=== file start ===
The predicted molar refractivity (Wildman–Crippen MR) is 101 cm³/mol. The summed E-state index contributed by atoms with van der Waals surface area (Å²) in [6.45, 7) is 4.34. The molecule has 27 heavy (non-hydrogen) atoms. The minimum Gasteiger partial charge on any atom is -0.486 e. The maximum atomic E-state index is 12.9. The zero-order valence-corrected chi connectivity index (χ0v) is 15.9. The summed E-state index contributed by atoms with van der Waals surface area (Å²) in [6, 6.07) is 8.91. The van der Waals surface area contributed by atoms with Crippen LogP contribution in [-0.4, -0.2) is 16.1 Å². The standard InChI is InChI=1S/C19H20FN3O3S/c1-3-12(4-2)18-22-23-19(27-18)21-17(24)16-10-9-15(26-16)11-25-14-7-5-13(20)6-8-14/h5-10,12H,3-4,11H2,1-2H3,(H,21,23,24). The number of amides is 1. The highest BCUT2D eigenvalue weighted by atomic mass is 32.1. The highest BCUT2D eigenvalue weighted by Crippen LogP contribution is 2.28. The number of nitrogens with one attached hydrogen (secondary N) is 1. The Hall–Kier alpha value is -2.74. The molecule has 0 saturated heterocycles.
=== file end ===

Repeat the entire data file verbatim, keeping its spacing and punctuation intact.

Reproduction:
The predicted molar refractivity (Wildman–Crippen MR) is 101 cm³/mol. The summed E-state index contributed by atoms with van der Waals surface area (Å²) in [6.45, 7) is 4.34. The molecule has 27 heavy (non-hydrogen) atoms. The minimum Gasteiger partial charge on any atom is -0.486 e. The maximum atomic E-state index is 12.9. The zero-order valence-corrected chi connectivity index (χ0v) is 15.9. The summed E-state index contributed by atoms with van der Waals surface area (Å²) in [6, 6.07) is 8.91. The van der Waals surface area contributed by atoms with Crippen LogP contribution in [-0.4, -0.2) is 16.1 Å². The standard InChI is InChI=1S/C19H20FN3O3S/c1-3-12(4-2)18-22-23-19(27-18)21-17(24)16-10-9-15(26-16)11-25-14-7-5-13(20)6-8-14/h5-10,12H,3-4,11H2,1-2H3,(H,21,23,24). The number of amides is 1. The highest BCUT2D eigenvalue weighted by atomic mass is 32.1. The highest BCUT2D eigenvalue weighted by Crippen LogP contribution is 2.28. The number of nitrogens with one attached hydrogen (secondary N) is 1. The Hall–Kier alpha value is -2.74. The molecule has 0 saturated heterocycles.